Quote of the Day

I’m working on a short (~20 pages) essay for the field recording sample-pack I just finished up with the Field Recording Working Group. Eshun’s ‘More Brilliant than the Sun’ is helping me think the black electronic composition/Deleuze/Preciado/Angela Davis connection. Hopefully I’ll be posting up chunks of the essay in the next couple days…

“Electronic effects are destratifiers because they dissolve the organization of the instrument, liquefy the stratification of sound. In the Afrodelic Era, effects defect from cause, redistributing themselves until it’s impossible to hear which instrument generates which sound. A sound<>vision schizmatix emerges; audio escapes from its acoustic body, compelling a new menagerie of sound machinery, tweaking you to invent fictional instruments from World 4.

The distinction between real music and soundeffects collapses, in a stream of sonic matter that crosses from the liquid state of piano sustain into the gas state of mute horn vapourdrift. He Loved Him Madly is all derealization, vapour trails of originless sound, viscous drift of organ/trumpet/guitar. Macero remixes the organ from another session onto the PolyRhythmengine, filters the trumpet through the mixing desk, through effects designed by Columbia’s engineers,” Kodwo Eshun, More Brilliant than the Sun, p. 7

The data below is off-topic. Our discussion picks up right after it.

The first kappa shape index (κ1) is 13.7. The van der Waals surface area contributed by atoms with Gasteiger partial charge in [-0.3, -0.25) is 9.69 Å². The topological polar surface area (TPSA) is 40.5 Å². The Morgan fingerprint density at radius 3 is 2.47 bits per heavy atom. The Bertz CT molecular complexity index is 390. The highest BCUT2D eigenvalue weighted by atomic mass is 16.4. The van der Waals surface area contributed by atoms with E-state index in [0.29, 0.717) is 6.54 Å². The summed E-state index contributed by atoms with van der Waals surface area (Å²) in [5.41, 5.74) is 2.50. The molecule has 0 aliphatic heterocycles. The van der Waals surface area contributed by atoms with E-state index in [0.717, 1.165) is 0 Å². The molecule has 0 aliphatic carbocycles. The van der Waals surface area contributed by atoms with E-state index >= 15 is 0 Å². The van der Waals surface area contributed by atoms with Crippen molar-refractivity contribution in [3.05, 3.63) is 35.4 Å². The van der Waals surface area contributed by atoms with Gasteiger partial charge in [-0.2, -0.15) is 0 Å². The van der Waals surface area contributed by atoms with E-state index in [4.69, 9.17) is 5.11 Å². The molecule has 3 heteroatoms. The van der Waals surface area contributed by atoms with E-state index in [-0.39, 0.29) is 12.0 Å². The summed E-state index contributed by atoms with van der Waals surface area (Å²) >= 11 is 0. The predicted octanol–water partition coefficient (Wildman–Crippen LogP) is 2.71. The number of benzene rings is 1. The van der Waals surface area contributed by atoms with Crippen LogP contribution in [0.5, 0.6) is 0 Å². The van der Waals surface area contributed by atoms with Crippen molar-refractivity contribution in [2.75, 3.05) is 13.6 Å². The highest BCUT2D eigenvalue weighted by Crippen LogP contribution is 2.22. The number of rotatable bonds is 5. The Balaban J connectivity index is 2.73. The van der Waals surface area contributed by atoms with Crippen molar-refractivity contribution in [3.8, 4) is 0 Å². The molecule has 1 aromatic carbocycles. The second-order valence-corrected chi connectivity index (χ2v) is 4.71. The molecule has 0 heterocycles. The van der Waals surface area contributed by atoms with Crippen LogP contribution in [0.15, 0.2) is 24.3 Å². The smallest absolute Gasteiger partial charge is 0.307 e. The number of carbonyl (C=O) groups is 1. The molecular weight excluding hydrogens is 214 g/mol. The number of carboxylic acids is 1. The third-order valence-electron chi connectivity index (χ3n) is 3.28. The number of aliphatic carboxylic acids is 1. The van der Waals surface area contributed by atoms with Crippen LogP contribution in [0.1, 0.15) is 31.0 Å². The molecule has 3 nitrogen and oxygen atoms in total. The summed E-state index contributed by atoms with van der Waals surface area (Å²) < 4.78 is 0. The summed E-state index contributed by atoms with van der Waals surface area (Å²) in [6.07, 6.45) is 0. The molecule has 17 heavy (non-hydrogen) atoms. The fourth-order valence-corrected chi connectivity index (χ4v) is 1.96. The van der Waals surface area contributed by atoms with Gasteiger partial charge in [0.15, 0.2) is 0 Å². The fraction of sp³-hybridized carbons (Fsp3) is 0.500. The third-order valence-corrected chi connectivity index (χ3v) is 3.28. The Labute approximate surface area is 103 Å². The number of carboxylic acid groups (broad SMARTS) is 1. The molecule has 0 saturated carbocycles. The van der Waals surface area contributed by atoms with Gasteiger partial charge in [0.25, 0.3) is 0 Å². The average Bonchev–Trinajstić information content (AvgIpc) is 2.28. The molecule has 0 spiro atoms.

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Bernard Stiegler: Reclaiming Individuation and New Modes of Existence

Southern Nights

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A thought only has meaning if it has the force of reopening the indetermination of a future. … Trust, calculated, and reduced to this calculation, is thus automatically ruined: this is the principle of the decadence of the industrial democracies.

– Bernard Stiegler, The Decadence of Industrial Democracies

Stiegler is one of those new wave of French thinkers that has flown under the radar of most blogs. I’m not sure why. His thought grafts much of the 20th Century philosophical speculations into the parlance of a new century. It’s a political thought that seeks to understand the mechanisms of control in a – as he terms it, hyper-industrial era. Like many he centers on the ICTs – the information and communications technologies that form the basis of this global economic system of capital we see around us. But unlike many he doesn’t continuously critique the older forms of post-Fordist society…

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